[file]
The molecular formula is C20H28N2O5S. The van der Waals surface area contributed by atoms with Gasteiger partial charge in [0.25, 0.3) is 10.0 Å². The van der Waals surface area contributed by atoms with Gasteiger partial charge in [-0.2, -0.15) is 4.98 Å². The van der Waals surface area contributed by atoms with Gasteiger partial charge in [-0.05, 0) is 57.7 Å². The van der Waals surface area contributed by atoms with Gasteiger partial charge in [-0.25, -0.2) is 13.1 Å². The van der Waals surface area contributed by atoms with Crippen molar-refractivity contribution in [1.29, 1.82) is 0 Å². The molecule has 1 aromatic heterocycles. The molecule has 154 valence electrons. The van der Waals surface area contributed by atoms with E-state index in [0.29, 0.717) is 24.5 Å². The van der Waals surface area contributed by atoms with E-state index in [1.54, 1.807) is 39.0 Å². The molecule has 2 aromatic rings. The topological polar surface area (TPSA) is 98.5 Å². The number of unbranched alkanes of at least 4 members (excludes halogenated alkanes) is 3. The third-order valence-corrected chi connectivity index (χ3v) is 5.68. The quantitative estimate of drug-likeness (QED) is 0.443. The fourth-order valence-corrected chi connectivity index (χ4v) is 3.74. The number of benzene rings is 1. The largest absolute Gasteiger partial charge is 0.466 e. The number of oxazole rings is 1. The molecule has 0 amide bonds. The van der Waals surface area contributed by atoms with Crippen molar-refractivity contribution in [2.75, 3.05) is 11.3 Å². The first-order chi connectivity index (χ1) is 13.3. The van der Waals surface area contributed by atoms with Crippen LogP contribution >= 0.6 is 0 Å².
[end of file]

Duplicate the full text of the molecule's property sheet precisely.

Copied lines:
The molecular formula is C20H28N2O5S. The van der Waals surface area contributed by atoms with Gasteiger partial charge in [0.25, 0.3) is 10.0 Å². The van der Waals surface area contributed by atoms with Gasteiger partial charge in [-0.2, -0.15) is 4.98 Å². The van der Waals surface area contributed by atoms with Gasteiger partial charge in [-0.05, 0) is 57.7 Å². The van der Waals surface area contributed by atoms with Gasteiger partial charge in [-0.25, -0.2) is 13.1 Å². The van der Waals surface area contributed by atoms with Crippen molar-refractivity contribution in [1.29, 1.82) is 0 Å². The molecule has 1 aromatic heterocycles. The molecule has 154 valence electrons. The van der Waals surface area contributed by atoms with E-state index in [0.29, 0.717) is 24.5 Å². The van der Waals surface area contributed by atoms with E-state index in [1.54, 1.807) is 39.0 Å². The molecule has 2 aromatic rings. The topological polar surface area (TPSA) is 98.5 Å². The number of unbranched alkanes of at least 4 members (excludes halogenated alkanes) is 3. The third-order valence-corrected chi connectivity index (χ3v) is 5.68. The quantitative estimate of drug-likeness (QED) is 0.443. The fourth-order valence-corrected chi connectivity index (χ4v) is 3.74. The number of benzene rings is 1. The largest absolute Gasteiger partial charge is 0.466 e. The number of oxazole rings is 1. The molecule has 0 amide bonds. The van der Waals surface area contributed by atoms with Crippen molar-refractivity contribution in [2.75, 3.05) is 11.3 Å². The first-order chi connectivity index (χ1) is 13.3. The van der Waals surface area contributed by atoms with Crippen LogP contribution >= 0.6 is 0 Å².